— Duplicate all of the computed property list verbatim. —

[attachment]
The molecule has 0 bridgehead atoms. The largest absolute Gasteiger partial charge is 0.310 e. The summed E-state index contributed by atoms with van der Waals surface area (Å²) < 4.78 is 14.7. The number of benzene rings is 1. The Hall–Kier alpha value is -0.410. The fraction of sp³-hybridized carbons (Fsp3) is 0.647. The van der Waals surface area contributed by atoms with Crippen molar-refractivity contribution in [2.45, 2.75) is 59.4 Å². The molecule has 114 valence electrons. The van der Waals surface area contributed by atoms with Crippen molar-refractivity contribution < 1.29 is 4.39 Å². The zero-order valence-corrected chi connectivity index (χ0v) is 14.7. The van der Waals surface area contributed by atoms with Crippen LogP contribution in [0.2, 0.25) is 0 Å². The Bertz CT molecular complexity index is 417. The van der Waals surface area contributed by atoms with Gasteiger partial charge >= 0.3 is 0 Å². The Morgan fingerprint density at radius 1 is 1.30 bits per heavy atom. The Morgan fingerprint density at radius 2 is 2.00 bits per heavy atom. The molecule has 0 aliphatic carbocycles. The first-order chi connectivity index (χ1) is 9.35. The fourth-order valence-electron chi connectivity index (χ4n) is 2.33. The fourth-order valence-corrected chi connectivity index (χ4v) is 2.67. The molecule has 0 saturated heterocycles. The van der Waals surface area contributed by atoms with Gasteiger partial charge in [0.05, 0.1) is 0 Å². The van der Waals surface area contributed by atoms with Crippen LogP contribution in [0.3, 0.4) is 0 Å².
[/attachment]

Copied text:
The molecule has 0 bridgehead atoms. The largest absolute Gasteiger partial charge is 0.310 e. The summed E-state index contributed by atoms with van der Waals surface area (Å²) < 4.78 is 14.7. The number of benzene rings is 1. The Hall–Kier alpha value is -0.410. The fraction of sp³-hybridized carbons (Fsp3) is 0.647. The van der Waals surface area contributed by atoms with Crippen molar-refractivity contribution in [2.45, 2.75) is 59.4 Å². The molecule has 114 valence electrons. The van der Waals surface area contributed by atoms with Crippen molar-refractivity contribution < 1.29 is 4.39 Å². The zero-order valence-corrected chi connectivity index (χ0v) is 14.7. The van der Waals surface area contributed by atoms with Crippen LogP contribution in [0.2, 0.25) is 0 Å². The Bertz CT molecular complexity index is 417. The van der Waals surface area contributed by atoms with Gasteiger partial charge >= 0.3 is 0 Å². The Morgan fingerprint density at radius 1 is 1.30 bits per heavy atom. The Morgan fingerprint density at radius 2 is 2.00 bits per heavy atom. The molecule has 0 aliphatic carbocycles. The first-order chi connectivity index (χ1) is 9.35. The fourth-order valence-electron chi connectivity index (χ4n) is 2.33. The fourth-order valence-corrected chi connectivity index (χ4v) is 2.67. The molecule has 0 saturated heterocycles. The van der Waals surface area contributed by atoms with Gasteiger partial charge in [0.05, 0.1) is 0 Å². The van der Waals surface area contributed by atoms with Crippen LogP contribution in [0.3, 0.4) is 0 Å².